The Dynamics of Digital Platform Orchestration: Unfolding the Institutional Logics Shifts and Fields Restructuring in the Chinese Used Car Market
University of Cambridge
PhD awarded 2021
I am currently a Lecturer at Brunel Business School and a member of the Operations and Information System Management Research Group. I completed my PhD under the supervision of Dr Veronica Martinez and Prof. Andy Neely at the Cambridge Service Alliance. Below is a summary of my PhD research:
Platform businesses have gained increasingly larger shares of the economy. Platforms differentiate from the traditional value chain-based businesses. Platforms link supply-side customers and demand-side customers. The value of a platform is centred around its installed base. Getting initial customers onboard the platform is a critical issue in platform orchestration. However, research gaps exist in clearly understanding the platform adoption process. Existing literature have been emphasizing on the economic and architectural aspects of platform orchestration strategies, but the social or interpersonal aspect of platform orchestration has not yet been fully explored. Furthermore, the pre-existing frameworks also gave rise to the possibility of causality paradox.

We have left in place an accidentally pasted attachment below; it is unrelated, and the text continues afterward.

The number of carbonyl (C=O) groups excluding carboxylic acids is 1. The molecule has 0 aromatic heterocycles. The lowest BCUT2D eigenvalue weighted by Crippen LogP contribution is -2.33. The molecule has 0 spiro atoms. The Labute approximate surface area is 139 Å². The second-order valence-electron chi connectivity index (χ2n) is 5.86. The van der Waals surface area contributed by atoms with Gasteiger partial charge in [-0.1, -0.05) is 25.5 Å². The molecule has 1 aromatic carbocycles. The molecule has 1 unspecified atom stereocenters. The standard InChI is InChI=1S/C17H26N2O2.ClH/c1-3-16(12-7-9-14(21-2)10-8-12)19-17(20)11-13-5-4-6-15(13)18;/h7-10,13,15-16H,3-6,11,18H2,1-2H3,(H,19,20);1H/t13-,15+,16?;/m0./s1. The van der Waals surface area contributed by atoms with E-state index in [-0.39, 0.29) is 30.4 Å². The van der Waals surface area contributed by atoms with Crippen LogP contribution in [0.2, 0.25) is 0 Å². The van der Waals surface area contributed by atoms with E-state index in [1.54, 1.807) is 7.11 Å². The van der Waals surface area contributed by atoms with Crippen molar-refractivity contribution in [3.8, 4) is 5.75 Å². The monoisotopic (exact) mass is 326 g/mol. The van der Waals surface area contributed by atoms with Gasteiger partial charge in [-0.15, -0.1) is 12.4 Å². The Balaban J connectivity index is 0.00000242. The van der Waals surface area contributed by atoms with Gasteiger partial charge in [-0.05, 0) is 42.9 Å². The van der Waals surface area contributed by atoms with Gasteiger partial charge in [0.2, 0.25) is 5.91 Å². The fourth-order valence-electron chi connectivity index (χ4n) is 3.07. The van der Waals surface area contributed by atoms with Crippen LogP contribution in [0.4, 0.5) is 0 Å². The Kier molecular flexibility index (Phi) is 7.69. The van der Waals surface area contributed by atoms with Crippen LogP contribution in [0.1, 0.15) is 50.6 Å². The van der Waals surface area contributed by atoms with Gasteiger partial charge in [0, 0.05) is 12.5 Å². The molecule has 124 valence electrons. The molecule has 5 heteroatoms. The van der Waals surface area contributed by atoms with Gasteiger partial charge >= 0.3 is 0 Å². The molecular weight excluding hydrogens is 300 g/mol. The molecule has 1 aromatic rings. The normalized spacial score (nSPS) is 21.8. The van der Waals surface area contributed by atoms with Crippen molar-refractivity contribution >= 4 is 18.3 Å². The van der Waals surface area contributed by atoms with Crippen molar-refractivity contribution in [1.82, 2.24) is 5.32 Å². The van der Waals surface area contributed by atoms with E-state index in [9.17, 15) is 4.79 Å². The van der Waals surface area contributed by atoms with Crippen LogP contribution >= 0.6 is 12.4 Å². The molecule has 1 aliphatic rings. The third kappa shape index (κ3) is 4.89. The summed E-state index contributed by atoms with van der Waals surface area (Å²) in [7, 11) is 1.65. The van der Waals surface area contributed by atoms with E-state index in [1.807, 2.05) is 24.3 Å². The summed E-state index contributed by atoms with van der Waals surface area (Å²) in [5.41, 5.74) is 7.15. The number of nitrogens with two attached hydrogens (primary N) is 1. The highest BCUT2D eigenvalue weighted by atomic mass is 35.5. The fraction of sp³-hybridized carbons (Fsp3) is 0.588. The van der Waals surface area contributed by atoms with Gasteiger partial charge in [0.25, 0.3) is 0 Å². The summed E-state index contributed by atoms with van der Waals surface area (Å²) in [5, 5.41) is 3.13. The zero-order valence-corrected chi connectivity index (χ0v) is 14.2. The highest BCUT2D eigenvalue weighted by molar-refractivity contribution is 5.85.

To fill these research gaps, my PhD analysed the platform orchestration processes of the top four used car trading platforms in China. This research proposes a theoretical framework using institutional logic and field theory to examine the platform orchestration process. The key findings are the following.
- The adoption of a platform is not a direct economic or rational choice by the interested party, but a result of a sense-making through institutional logics.
- Three platform orchestration strategies have been theorized.
- A platform can choose to adhere to the existing institutional logics.
- A platform can leverage the power structure of the targeted market by forging alliances with incumbent players who are not direct participants of the platform.
- A platform can bypass the existing constraints of the market by differentiating itself from the industry to appeal to end customers’ stigmas.
- My research resolved the long-standing “causality paradox” in the platform literature, which inaccurately assumes advantage of first-mover platform would perpetually gain more customers given the exponential value generated by its growing network.
This research proposes a new research agenda focusing on institutional logics to understand the dynamics of platform orchestration process, and fills the research gaps in several areas. It can facilitate firms to choose the appropriate strategy to orchestrate platform ecosystems.
I would like to express my utmost gratitude towards RADMA for their generous financial support!